This weekend marks the annual New York City Marathon. The streets will be littered with, among other things, packaging from the supplements runners use during the race. Bars, gels, gummy snacks, and energy drinks rule the athletic supplement market. However, there is a growing number of conscious eaters who make efforts to make their own energy supplements at home.
One of the most popular energy boosts used in running comes in the form of a gel. I've run races using the various brands and flavors of energy gels and although I eventually came to like their strange gooey texture and fake taste (I know, call me crazy), I knew there had to be a better, more natural way, to boost my energy. The Chicago Tribune reports on the growing trend of cooking snacks to replace using packaged bars, gels, and drinks.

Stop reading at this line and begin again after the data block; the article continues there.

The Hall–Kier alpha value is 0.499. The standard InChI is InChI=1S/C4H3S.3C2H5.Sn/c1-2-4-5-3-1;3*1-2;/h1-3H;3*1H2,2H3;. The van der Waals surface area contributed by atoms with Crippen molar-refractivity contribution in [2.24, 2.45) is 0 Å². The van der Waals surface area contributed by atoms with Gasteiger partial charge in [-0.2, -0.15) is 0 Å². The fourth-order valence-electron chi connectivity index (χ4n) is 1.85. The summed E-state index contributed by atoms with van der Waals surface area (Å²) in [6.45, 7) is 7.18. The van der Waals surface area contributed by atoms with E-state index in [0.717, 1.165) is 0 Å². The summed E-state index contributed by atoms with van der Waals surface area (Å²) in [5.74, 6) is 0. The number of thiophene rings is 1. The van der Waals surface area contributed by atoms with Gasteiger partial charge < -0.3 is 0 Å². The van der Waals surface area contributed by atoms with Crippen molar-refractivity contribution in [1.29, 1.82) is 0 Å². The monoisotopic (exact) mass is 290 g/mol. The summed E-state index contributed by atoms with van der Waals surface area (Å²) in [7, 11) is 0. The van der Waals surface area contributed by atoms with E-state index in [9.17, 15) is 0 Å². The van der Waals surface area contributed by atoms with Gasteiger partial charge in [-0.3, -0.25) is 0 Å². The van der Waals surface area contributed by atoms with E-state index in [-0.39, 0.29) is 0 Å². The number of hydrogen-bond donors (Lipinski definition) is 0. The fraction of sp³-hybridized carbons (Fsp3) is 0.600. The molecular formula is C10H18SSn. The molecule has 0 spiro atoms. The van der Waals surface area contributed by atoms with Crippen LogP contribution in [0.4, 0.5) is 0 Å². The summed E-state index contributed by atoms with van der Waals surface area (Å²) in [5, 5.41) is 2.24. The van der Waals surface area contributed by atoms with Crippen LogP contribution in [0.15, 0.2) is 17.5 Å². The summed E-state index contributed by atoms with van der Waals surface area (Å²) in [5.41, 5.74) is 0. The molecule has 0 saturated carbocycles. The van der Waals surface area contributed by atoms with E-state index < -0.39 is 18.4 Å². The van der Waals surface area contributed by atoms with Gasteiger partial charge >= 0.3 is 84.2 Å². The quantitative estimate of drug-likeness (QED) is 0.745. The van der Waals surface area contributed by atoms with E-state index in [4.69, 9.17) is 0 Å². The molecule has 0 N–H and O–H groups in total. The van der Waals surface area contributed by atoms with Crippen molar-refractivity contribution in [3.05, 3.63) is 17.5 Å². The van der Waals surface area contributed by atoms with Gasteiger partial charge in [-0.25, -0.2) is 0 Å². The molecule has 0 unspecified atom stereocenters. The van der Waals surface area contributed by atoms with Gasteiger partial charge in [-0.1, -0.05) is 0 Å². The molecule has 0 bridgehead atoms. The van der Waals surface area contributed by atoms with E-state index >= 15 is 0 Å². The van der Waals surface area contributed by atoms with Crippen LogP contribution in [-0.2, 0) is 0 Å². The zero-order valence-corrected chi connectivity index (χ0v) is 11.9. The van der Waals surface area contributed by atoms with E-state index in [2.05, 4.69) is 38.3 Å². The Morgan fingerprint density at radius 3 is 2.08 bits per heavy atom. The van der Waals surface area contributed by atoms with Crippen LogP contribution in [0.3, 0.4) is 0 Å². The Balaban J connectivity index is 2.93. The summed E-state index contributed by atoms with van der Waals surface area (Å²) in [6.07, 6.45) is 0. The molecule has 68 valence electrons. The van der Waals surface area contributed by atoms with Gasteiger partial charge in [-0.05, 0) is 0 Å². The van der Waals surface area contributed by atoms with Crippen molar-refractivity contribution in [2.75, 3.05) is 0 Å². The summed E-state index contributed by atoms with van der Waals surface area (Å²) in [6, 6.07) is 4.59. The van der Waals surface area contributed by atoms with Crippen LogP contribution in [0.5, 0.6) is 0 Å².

This really expands to the idea of cooking your own snacks and knowing how to fuel your body. So-called energy foods don't give magical athletic abilities; they rely on sugars and proteins that can be easily whipped up in your own kitchen. The article focuses on snacks to eat while cycling, where tucking, say, a peanut butter sandwich in a pouch on your bike is feasible. Try eating a banana or a homemade trail mix. Once your body adjusts to eating solid food while exercising, you can try small sandwiches or cookies For runners, I've seen recipes for making your own energy gels, usually with a honey base.
Do you make your own workout snacks?
Read More: Some athletes ditch processed foods for the real deal at the Chicago Tribune
(Images: Emma Christensen)